Sunday, 17 September 2017

For You, Everyman

Dear Reader,




                                                                                     Allotments

Dear Reader,

I see that the Charity Commission has supported a recommendation which could make many thousands of community allotment plots lost across the nation. These allotments were transferred to parish councils in 1895, called  "allotments for the labouring poor."  But the Charity Commission has decided that allotments no longer fulfilled the purpose of relieving poverty, and they should now be sold.

Allotments have been in existence for hundreds of years with evidence pointing back to Anglo-Saxon times.  In 1939 there were 819,000 allotment plots cultivated.  Based on experience in the First World War the government immediately called on allotments again, to help with food supplies.  Another half a million plots were created.   This was coined the "Dig for Victory" campaign by the press and the slogan was adopted by the government.  The plots were created anywhere possible, and parks and recreational areas were once more dug up to feed Britain.  Even some of London's Royal Parks were dug including Hyde Park, St. James's Park and Kensington Gardens.  There were even allotments in the moat of the Tower of London.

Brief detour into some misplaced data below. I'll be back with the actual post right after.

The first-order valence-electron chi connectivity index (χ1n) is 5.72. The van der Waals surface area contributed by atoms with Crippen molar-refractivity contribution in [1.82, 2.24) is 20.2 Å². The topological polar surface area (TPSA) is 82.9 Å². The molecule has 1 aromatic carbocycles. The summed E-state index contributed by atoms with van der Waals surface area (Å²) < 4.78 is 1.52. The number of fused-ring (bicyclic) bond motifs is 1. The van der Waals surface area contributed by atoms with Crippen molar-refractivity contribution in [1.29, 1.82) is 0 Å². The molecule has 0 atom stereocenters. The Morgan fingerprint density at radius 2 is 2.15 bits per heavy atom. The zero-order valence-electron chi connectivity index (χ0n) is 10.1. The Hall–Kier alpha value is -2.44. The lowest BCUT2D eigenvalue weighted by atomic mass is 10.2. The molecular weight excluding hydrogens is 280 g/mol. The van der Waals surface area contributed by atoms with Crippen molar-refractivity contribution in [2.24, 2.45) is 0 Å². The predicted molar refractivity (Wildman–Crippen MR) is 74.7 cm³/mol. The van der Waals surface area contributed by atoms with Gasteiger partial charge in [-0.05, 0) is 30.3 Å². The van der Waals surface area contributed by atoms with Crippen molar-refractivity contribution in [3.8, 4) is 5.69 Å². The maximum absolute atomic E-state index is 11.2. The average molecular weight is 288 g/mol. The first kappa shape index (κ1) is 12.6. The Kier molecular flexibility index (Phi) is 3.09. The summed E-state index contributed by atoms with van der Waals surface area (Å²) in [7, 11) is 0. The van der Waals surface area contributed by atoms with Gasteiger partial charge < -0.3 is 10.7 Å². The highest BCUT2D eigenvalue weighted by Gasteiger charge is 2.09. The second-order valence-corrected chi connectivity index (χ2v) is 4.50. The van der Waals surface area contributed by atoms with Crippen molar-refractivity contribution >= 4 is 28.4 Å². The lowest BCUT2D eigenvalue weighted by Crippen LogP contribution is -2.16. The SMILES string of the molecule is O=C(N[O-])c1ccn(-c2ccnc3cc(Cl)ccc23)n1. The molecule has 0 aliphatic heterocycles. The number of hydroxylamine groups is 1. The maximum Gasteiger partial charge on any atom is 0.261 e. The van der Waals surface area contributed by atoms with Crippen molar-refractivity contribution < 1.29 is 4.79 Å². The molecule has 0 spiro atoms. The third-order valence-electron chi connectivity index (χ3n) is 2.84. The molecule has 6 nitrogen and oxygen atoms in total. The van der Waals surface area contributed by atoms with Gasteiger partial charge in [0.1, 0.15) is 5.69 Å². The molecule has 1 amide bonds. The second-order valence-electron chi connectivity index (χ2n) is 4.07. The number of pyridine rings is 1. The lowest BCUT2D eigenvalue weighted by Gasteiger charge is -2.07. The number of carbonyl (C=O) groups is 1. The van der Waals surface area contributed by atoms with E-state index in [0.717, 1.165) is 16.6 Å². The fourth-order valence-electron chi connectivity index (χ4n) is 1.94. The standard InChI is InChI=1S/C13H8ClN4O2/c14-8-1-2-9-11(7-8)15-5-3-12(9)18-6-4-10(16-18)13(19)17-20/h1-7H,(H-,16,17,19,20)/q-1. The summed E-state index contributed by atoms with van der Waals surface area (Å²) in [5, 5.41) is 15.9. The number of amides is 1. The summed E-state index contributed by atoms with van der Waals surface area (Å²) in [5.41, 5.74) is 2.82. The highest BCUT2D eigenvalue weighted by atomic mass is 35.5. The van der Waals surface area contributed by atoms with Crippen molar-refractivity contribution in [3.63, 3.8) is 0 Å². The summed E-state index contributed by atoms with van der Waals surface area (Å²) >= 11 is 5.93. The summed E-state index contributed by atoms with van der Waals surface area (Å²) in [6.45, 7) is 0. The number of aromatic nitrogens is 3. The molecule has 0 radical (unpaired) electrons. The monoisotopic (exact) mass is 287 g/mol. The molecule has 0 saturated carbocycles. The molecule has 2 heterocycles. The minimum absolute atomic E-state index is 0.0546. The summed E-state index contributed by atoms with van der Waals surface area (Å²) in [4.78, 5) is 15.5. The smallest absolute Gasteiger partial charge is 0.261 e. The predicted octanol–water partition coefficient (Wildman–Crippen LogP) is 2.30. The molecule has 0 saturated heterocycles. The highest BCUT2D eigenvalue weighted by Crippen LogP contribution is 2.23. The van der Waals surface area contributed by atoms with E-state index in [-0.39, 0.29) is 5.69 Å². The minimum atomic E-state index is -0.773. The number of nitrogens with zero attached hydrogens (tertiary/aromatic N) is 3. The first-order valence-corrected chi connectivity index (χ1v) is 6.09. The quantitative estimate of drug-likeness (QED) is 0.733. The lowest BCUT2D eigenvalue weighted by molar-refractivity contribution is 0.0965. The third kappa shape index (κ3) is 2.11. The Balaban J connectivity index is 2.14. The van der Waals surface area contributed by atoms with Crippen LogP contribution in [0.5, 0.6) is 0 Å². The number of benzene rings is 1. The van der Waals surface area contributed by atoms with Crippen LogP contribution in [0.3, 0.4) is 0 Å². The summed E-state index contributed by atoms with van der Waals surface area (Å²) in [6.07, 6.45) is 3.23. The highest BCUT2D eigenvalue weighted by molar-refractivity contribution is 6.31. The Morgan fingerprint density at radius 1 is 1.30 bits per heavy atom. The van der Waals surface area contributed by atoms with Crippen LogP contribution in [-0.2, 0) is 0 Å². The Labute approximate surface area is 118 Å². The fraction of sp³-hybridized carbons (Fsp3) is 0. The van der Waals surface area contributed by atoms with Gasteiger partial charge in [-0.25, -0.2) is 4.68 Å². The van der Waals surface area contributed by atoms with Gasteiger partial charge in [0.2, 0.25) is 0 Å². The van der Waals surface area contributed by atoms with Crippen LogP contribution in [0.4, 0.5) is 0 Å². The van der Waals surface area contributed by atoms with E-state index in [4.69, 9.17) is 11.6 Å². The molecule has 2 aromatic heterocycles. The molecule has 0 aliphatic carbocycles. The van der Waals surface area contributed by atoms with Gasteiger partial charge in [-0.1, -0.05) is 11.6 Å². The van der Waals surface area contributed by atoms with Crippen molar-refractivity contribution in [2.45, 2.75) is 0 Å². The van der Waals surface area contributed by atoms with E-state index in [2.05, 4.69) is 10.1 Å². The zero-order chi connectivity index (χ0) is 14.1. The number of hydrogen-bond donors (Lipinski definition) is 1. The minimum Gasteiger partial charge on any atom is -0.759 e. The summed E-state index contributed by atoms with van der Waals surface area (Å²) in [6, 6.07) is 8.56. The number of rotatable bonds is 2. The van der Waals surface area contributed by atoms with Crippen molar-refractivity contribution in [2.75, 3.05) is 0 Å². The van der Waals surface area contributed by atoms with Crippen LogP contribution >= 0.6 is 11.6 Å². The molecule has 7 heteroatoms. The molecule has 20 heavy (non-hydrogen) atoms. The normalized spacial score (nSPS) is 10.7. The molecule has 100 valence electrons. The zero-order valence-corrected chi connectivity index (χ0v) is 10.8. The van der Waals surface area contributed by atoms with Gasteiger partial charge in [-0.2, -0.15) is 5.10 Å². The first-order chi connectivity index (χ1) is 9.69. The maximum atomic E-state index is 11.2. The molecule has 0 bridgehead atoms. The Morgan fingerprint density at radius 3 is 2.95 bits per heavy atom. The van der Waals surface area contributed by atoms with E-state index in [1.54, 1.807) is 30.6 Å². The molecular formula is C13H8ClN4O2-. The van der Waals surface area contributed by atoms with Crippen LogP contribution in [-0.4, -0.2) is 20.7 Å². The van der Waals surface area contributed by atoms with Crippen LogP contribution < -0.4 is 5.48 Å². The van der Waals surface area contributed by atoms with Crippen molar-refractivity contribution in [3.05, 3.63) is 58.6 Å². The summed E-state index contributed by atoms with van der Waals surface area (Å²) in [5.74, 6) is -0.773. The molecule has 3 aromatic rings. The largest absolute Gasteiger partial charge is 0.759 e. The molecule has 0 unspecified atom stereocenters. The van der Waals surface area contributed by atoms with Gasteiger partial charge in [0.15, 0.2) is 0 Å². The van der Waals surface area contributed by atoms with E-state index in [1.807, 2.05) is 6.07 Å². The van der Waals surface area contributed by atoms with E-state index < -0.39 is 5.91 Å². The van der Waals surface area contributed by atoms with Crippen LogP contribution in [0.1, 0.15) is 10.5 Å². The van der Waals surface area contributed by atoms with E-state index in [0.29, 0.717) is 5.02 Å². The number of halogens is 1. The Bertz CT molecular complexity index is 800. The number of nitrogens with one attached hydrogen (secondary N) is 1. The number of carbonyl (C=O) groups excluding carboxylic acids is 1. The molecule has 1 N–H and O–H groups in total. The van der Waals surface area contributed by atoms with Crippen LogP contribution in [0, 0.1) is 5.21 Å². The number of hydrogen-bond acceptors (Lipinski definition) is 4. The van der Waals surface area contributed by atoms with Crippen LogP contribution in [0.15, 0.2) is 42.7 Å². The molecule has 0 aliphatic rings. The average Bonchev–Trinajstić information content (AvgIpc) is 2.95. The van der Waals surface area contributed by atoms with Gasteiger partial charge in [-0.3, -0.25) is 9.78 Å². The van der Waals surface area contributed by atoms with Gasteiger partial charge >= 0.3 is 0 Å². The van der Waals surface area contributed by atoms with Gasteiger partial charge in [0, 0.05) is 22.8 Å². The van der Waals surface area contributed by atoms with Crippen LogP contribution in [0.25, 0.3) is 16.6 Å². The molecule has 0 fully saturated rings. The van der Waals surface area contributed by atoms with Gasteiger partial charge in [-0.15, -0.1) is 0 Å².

My daughter, Jessica and a friend, have an allotment producing lots of wonderful vegetables and fruit for their families. I think it would be terribly sad if these allotment sites were sold, for whatever reason.  They bring a great sense of fulfillment to their owners, who work in the fresh air, make friends and produce marvellous food for both their families, neighbours and friends. 

                                                                            *

For You, Everyman

My smile is for you.
Yes, you, the man on the omnibus,
You, the woman ion the crowd,
You, the small child playing in the dust,
You, the homeless, the tramp unbowed,
You, in the business suit, you in kaftan,
You, the tall, you, the short.

Yes, You, Everyman.

The exchanged smile
acknowledges shared humanity
in this fleeting recognition.
No words needed.

                                                                          *

With very best wishes, Patricia

1 comment:

Anonymous said...

I am very saddened to hear of the possible demise of allotments. While never having had one myself, I know many people who do and who get enormous pleasure from them. Not to mention all the social and environmental benefits. Something Everyman